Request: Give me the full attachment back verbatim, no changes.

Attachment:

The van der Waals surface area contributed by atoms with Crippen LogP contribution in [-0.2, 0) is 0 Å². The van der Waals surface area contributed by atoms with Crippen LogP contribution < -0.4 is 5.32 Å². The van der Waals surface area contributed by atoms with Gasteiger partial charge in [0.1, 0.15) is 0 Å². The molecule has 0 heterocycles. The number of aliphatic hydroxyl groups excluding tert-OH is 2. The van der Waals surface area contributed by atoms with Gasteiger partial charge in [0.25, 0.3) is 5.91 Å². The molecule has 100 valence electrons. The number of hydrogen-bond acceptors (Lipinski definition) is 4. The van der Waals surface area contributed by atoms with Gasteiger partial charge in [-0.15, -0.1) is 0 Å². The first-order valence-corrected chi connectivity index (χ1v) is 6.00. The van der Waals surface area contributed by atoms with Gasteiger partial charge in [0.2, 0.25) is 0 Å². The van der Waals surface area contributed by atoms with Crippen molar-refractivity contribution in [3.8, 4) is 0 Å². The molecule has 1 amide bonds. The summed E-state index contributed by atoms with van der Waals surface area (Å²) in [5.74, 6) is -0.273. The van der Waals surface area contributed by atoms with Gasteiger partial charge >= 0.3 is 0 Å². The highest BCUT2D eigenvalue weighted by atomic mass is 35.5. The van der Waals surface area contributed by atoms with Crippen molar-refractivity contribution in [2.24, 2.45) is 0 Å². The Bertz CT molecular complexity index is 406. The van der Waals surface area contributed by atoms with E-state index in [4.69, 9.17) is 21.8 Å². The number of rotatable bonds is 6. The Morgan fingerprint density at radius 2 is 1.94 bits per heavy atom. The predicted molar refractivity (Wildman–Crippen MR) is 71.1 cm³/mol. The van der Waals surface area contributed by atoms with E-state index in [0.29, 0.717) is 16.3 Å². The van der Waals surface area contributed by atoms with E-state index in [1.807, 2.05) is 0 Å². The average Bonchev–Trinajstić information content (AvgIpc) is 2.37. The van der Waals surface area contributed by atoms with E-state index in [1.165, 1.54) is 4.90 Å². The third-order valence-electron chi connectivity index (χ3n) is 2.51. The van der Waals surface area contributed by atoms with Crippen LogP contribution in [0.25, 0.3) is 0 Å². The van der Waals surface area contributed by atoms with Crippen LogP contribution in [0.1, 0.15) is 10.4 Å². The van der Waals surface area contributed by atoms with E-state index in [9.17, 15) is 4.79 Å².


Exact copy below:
The van der Waals surface area contributed by atoms with Crippen LogP contribution in [-0.2, 0) is 0 Å². The van der Waals surface area contributed by atoms with Crippen LogP contribution < -0.4 is 5.32 Å². The van der Waals surface area contributed by atoms with Gasteiger partial charge in [0.1, 0.15) is 0 Å². The molecule has 0 heterocycles. The number of aliphatic hydroxyl groups excluding tert-OH is 2. The van der Waals surface area contributed by atoms with Gasteiger partial charge in [0.25, 0.3) is 5.91 Å². The molecule has 100 valence electrons. The number of hydrogen-bond acceptors (Lipinski definition) is 4. The van der Waals surface area contributed by atoms with Gasteiger partial charge in [-0.15, -0.1) is 0 Å². The first-order valence-corrected chi connectivity index (χ1v) is 6.00. The van der Waals surface area contributed by atoms with Gasteiger partial charge in [0.2, 0.25) is 0 Å². The van der Waals surface area contributed by atoms with Crippen molar-refractivity contribution in [3.8, 4) is 0 Å². The molecule has 1 amide bonds. The summed E-state index contributed by atoms with van der Waals surface area (Å²) in [5.74, 6) is -0.273. The van der Waals surface area contributed by atoms with Gasteiger partial charge >= 0.3 is 0 Å². The highest BCUT2D eigenvalue weighted by atomic mass is 35.5. The van der Waals surface area contributed by atoms with Crippen molar-refractivity contribution in [2.24, 2.45) is 0 Å². The Bertz CT molecular complexity index is 406. The van der Waals surface area contributed by atoms with E-state index in [4.69, 9.17) is 21.8 Å². The number of rotatable bonds is 6. The Morgan fingerprint density at radius 2 is 1.94 bits per heavy atom. The predicted molar refractivity (Wildman–Crippen MR) is 71.1 cm³/mol. The van der Waals surface area contributed by atoms with E-state index in [0.29, 0.717) is 16.3 Å². The van der Waals surface area contributed by atoms with E-state index in [1.807, 2.05) is 0 Å². The average Bonchev–Trinajstić information content (AvgIpc) is 2.37. The van der Waals surface area contributed by atoms with E-state index in [1.165, 1.54) is 4.90 Å². The third-order valence-electron chi connectivity index (χ3n) is 2.51. The van der Waals surface area contributed by atoms with Crippen LogP contribution in [0.25, 0.3) is 0 Å². The van der Waals surface area contributed by atoms with Crippen LogP contribution in [0.1, 0.15) is 10.4 Å². The van der Waals surface area contributed by atoms with E-state index in [9.17, 15) is 4.79 Å².